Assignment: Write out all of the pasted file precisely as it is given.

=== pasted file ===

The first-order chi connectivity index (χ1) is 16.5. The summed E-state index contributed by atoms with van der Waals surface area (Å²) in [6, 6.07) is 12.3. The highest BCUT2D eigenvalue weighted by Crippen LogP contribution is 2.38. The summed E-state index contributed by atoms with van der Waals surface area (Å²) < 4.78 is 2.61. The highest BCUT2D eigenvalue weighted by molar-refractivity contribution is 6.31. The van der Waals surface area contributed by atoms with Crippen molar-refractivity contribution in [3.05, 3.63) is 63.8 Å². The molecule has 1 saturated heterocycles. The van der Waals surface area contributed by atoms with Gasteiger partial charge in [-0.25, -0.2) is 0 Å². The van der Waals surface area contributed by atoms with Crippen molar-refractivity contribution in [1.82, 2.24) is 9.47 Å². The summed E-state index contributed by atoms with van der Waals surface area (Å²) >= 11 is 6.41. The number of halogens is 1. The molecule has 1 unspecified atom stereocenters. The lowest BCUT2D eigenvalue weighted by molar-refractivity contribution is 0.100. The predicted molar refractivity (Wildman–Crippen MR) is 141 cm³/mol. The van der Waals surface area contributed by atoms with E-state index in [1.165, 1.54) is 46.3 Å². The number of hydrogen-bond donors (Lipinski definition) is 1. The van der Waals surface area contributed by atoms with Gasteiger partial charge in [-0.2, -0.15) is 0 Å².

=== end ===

The first-order chi connectivity index (χ1) is 16.5. The summed E-state index contributed by atoms with van der Waals surface area (Å²) in [6, 6.07) is 12.3. The highest BCUT2D eigenvalue weighted by Crippen LogP contribution is 2.38. The summed E-state index contributed by atoms with van der Waals surface area (Å²) < 4.78 is 2.61. The highest BCUT2D eigenvalue weighted by molar-refractivity contribution is 6.31. The van der Waals surface area contributed by atoms with Crippen molar-refractivity contribution in [3.05, 3.63) is 63.8 Å². The molecule has 1 saturated heterocycles. The van der Waals surface area contributed by atoms with Gasteiger partial charge in [-0.25, -0.2) is 0 Å². The van der Waals surface area contributed by atoms with Crippen molar-refractivity contribution in [1.82, 2.24) is 9.47 Å². The summed E-state index contributed by atoms with van der Waals surface area (Å²) >= 11 is 6.41. The number of halogens is 1. The molecule has 1 unspecified atom stereocenters. The lowest BCUT2D eigenvalue weighted by molar-refractivity contribution is 0.100. The predicted molar refractivity (Wildman–Crippen MR) is 141 cm³/mol. The van der Waals surface area contributed by atoms with E-state index in [1.165, 1.54) is 46.3 Å². The number of hydrogen-bond donors (Lipinski definition) is 1. The van der Waals surface area contributed by atoms with Gasteiger partial charge in [-0.2, -0.15) is 0 Å².